"When most public institutions
are just now figuring out the need
for designated personnel to handle
Tribal issues, it seems UofO, a sup
posedly progressive organization, is
going backwards. Federal agencies,
state governments and even the
White House have recently created
positions, such as senior advisers
on Indian Affairs, to increase their
capacity to better serve Tribal com
munities." The failure to include Tribes
in the process is part of a larger
failing, many say, and there are
indications that university leaders
know it.
"I do believe UofO is acutely
aware that they should have con
sulted with Oregon Tribes and with
their own advisory committee,"
wrote Quigley in an e-mail.
University staff and professors
also feel that they have been left
in the dark.
"I think the biggest change will
be just trying to understand how
the office will now operate," said
O'Neal. "Who will we contact about
current and future projects? And
who will focus on the issues facing
Native American faculty and stu
dents? There are just still so many
unanswered questions. I'm trying
to be optimistic, but when you don't
know what the procedures and
policies will be it is very difficult to
know what the future holds."
At the same time, Ball and others
are hopeful that this setback could
translate into something better. The
road there would include a position
that is a liaison between the Tribes
and university president and re
ports directly to the president.
"We need to move this position
out from under the (vice presi
dent's) Office of Equity and Inclu
sion," said Tom Ball. He also would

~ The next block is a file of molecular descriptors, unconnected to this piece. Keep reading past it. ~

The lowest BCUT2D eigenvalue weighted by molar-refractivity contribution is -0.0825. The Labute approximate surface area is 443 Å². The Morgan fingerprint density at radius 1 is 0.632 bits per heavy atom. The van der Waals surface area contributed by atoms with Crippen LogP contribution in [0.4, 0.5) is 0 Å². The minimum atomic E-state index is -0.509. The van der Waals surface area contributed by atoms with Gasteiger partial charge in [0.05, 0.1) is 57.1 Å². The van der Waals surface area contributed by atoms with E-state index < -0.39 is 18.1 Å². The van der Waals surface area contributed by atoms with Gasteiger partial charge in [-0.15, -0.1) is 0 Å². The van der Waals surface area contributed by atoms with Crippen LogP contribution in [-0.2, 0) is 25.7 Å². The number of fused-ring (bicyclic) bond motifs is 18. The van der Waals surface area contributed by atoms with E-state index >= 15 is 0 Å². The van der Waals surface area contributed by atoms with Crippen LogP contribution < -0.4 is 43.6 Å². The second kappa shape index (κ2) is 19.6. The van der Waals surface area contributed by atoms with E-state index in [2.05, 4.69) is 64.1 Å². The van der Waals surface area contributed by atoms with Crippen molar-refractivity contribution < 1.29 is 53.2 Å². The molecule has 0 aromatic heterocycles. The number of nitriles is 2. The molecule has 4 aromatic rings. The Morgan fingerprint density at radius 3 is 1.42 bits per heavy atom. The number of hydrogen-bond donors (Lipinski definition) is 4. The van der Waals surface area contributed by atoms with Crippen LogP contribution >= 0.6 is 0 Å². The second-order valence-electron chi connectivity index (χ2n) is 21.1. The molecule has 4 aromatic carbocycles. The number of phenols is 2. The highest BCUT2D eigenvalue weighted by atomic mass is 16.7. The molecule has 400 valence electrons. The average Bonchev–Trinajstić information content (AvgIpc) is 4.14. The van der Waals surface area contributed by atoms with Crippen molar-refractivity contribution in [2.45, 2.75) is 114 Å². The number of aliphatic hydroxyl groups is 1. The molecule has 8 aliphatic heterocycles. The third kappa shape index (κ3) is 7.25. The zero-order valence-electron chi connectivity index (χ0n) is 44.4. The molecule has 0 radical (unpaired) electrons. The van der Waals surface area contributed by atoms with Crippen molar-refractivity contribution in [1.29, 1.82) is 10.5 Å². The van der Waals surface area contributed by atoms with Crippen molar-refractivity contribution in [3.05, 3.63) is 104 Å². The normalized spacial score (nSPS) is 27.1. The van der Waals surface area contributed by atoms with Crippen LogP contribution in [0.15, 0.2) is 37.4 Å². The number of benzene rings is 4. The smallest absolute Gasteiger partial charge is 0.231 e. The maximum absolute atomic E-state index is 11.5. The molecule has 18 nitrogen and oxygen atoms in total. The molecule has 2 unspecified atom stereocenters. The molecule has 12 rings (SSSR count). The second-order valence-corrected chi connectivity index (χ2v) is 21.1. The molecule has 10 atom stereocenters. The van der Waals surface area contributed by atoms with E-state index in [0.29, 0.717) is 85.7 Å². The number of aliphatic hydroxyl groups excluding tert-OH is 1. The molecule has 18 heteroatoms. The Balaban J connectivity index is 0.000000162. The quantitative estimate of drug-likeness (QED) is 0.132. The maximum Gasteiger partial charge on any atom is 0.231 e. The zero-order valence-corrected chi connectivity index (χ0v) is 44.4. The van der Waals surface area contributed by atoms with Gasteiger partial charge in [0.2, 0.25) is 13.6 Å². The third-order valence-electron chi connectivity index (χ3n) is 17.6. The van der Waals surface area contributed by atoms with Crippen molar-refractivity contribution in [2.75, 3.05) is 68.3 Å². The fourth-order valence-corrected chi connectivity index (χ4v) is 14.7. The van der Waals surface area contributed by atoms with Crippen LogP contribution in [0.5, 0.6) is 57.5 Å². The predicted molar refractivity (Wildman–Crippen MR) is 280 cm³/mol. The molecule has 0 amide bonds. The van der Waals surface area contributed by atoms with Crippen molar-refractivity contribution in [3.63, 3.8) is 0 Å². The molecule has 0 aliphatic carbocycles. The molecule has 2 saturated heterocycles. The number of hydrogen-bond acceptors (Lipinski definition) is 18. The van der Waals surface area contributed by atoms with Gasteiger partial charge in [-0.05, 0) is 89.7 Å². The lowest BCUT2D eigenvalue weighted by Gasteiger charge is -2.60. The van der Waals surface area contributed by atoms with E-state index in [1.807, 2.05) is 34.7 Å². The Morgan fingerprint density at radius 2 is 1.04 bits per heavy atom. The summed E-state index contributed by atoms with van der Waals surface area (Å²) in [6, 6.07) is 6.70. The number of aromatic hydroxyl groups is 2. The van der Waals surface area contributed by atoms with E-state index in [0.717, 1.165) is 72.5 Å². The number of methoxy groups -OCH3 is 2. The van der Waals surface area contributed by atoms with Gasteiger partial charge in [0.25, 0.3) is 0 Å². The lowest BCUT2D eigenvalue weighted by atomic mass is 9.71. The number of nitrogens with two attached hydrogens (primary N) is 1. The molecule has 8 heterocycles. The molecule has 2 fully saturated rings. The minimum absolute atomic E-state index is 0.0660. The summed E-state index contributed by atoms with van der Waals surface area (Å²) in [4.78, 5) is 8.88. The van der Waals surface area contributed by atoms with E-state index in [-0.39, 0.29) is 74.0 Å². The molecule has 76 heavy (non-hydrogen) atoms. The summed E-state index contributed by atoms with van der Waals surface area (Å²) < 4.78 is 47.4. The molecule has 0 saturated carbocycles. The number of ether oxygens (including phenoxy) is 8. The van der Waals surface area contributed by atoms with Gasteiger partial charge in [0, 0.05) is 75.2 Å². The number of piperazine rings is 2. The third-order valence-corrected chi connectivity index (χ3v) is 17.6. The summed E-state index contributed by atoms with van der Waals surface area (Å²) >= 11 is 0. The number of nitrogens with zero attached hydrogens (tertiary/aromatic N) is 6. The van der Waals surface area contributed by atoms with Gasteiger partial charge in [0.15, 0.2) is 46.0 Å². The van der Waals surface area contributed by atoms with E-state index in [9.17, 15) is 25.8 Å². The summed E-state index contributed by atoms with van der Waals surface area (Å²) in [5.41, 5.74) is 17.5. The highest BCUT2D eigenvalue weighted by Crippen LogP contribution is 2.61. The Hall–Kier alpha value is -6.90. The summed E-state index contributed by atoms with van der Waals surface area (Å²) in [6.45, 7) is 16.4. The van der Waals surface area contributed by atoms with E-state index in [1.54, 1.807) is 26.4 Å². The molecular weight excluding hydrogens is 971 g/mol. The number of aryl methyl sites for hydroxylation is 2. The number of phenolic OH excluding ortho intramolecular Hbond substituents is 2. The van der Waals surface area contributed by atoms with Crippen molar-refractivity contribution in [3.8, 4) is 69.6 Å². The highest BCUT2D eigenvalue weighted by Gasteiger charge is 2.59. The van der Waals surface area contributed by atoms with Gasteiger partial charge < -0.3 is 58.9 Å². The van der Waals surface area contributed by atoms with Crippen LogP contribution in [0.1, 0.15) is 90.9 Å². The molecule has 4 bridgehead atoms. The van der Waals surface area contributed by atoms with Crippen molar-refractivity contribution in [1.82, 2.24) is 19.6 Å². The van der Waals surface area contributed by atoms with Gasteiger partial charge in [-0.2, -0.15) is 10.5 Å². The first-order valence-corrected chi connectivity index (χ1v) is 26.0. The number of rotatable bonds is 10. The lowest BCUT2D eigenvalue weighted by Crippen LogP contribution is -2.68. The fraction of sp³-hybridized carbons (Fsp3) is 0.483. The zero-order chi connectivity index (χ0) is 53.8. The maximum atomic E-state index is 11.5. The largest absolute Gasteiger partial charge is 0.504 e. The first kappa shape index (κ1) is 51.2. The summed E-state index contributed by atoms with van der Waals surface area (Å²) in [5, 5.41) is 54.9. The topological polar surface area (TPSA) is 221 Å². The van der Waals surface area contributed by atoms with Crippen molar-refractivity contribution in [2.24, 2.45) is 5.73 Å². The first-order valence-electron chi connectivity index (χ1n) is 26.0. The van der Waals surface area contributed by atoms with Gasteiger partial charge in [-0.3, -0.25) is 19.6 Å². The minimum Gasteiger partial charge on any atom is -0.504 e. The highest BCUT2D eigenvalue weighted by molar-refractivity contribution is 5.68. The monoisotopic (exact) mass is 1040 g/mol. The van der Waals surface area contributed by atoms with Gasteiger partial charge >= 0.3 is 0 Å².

like to see the relationship between
the university and Tribes spelled
out in binding documents.
'This position never should have
been under another level of bureau
cracy ... with a vice president that
does not know our Tribes, does not
understand sovereignty and does
not know the unique cultural needs
of our Native students, and does
not have a clue as to what Tribal
consultation means."
'The restructuring," wrote Alex
Assensoh in the Tribal Council
memorandum, "will allow us to
build on existing partnerships to do
even more in the future. I respect
the high priority of education for
Tribal governments. We have that
priority in common."
Quigley sees the bumps smooth
ing out. With assurances by the
President's Office that "there is no
intention on the part of UofO to
back away from their commitment
to Native students or their interest
in a positive long-term relationship
with the federally recognized Tribal
governments of Oregon," she added,
T am hopeful that we can use this
opportunity to get the UofO rela
tionship back on a firm and positive
footing going forward."
"Moving forward," said Leno,
"we would be willing to sit down
with the university to discuss our
concerns about the elimination of
Dr. Ball's position."
"There is that possibility that
something really good could come
out of it," said Tom Ball. B